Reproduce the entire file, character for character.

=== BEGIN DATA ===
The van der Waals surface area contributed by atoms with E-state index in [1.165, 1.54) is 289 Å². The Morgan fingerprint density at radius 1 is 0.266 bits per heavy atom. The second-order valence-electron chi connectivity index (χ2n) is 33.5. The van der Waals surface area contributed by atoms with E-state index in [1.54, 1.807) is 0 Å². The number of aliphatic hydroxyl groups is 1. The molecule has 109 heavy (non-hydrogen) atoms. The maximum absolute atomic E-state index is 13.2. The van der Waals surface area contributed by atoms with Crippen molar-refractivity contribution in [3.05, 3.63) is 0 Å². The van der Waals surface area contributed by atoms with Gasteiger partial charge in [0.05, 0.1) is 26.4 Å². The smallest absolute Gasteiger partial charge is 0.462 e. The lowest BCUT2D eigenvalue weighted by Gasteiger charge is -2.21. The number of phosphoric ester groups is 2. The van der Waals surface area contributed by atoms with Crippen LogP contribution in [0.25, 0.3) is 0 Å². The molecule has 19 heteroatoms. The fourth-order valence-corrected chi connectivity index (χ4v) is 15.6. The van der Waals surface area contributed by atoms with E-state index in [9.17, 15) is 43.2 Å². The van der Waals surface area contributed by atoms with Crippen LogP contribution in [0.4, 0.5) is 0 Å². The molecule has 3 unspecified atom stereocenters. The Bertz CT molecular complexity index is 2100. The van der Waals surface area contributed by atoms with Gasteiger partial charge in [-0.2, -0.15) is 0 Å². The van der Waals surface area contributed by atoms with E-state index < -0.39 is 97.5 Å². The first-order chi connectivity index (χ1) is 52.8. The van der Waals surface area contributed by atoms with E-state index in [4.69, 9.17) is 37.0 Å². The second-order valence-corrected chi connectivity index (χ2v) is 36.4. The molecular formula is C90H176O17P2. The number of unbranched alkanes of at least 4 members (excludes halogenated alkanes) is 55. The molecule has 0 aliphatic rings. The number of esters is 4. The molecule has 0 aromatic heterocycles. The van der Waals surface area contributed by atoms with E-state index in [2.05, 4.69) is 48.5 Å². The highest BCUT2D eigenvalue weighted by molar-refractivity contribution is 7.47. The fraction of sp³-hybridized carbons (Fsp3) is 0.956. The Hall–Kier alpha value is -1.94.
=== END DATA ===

The van der Waals surface area contributed by atoms with E-state index in [1.165, 1.54) is 289 Å². The Morgan fingerprint density at radius 1 is 0.266 bits per heavy atom. The second-order valence-electron chi connectivity index (χ2n) is 33.5. The van der Waals surface area contributed by atoms with E-state index in [1.54, 1.807) is 0 Å². The number of aliphatic hydroxyl groups is 1. The molecule has 109 heavy (non-hydrogen) atoms. The maximum absolute atomic E-state index is 13.2. The van der Waals surface area contributed by atoms with Crippen molar-refractivity contribution in [3.05, 3.63) is 0 Å². The van der Waals surface area contributed by atoms with Gasteiger partial charge in [0.05, 0.1) is 26.4 Å². The smallest absolute Gasteiger partial charge is 0.462 e. The lowest BCUT2D eigenvalue weighted by Gasteiger charge is -2.21. The number of phosphoric ester groups is 2. The van der Waals surface area contributed by atoms with Crippen LogP contribution in [0.25, 0.3) is 0 Å². The molecule has 19 heteroatoms. The fourth-order valence-corrected chi connectivity index (χ4v) is 15.6. The van der Waals surface area contributed by atoms with E-state index in [9.17, 15) is 43.2 Å². The van der Waals surface area contributed by atoms with Crippen LogP contribution in [0.4, 0.5) is 0 Å². The molecule has 3 unspecified atom stereocenters. The Bertz CT molecular complexity index is 2100. The van der Waals surface area contributed by atoms with Gasteiger partial charge in [-0.2, -0.15) is 0 Å². The van der Waals surface area contributed by atoms with E-state index < -0.39 is 97.5 Å². The first-order chi connectivity index (χ1) is 52.8. The van der Waals surface area contributed by atoms with E-state index in [4.69, 9.17) is 37.0 Å². The second-order valence-corrected chi connectivity index (χ2v) is 36.4. The molecular formula is C90H176O17P2. The number of unbranched alkanes of at least 4 members (excludes halogenated alkanes) is 55. The molecule has 0 aliphatic rings. The number of esters is 4. The molecule has 0 aromatic heterocycles. The van der Waals surface area contributed by atoms with E-state index in [2.05, 4.69) is 48.5 Å². The highest BCUT2D eigenvalue weighted by molar-refractivity contribution is 7.47. The fraction of sp³-hybridized carbons (Fsp3) is 0.956. The Hall–Kier alpha value is -1.94.